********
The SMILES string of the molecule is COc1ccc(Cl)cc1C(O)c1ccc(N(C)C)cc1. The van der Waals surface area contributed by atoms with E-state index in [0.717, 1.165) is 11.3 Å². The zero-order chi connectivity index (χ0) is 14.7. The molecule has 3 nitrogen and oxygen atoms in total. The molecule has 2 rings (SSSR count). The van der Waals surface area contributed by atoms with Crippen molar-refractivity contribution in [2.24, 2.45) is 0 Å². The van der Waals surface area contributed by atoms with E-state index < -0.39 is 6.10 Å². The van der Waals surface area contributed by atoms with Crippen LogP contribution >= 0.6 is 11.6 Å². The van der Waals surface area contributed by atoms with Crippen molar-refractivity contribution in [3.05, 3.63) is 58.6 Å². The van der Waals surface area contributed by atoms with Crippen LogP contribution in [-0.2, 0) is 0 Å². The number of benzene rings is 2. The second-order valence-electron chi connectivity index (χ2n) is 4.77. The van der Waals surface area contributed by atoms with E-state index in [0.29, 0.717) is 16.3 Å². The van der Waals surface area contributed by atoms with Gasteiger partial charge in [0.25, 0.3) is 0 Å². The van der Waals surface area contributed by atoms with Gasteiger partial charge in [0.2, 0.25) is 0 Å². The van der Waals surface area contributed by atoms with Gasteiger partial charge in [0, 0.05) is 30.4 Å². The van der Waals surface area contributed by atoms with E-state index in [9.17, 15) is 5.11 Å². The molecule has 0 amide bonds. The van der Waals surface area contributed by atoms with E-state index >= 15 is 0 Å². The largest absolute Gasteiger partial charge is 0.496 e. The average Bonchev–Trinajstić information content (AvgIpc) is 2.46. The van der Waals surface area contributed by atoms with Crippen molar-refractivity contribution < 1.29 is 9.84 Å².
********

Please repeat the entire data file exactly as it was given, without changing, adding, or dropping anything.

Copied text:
The SMILES string of the molecule is COc1ccc(Cl)cc1C(O)c1ccc(N(C)C)cc1. The van der Waals surface area contributed by atoms with E-state index in [0.717, 1.165) is 11.3 Å². The zero-order chi connectivity index (χ0) is 14.7. The molecule has 3 nitrogen and oxygen atoms in total. The molecule has 2 rings (SSSR count). The van der Waals surface area contributed by atoms with Crippen molar-refractivity contribution in [2.24, 2.45) is 0 Å². The van der Waals surface area contributed by atoms with E-state index < -0.39 is 6.10 Å². The van der Waals surface area contributed by atoms with Crippen LogP contribution >= 0.6 is 11.6 Å². The van der Waals surface area contributed by atoms with Crippen molar-refractivity contribution in [3.05, 3.63) is 58.6 Å². The van der Waals surface area contributed by atoms with Crippen LogP contribution in [-0.2, 0) is 0 Å². The number of benzene rings is 2. The second-order valence-electron chi connectivity index (χ2n) is 4.77. The van der Waals surface area contributed by atoms with E-state index in [0.29, 0.717) is 16.3 Å². The van der Waals surface area contributed by atoms with Gasteiger partial charge in [0.25, 0.3) is 0 Å². The van der Waals surface area contributed by atoms with Gasteiger partial charge in [0.2, 0.25) is 0 Å². The van der Waals surface area contributed by atoms with Gasteiger partial charge in [0, 0.05) is 30.4 Å². The van der Waals surface area contributed by atoms with E-state index in [9.17, 15) is 5.11 Å². The molecule has 0 amide bonds. The van der Waals surface area contributed by atoms with E-state index >= 15 is 0 Å². The largest absolute Gasteiger partial charge is 0.496 e. The average Bonchev–Trinajstić information content (AvgIpc) is 2.46. The van der Waals surface area contributed by atoms with Crippen molar-refractivity contribution < 1.29 is 9.84 Å².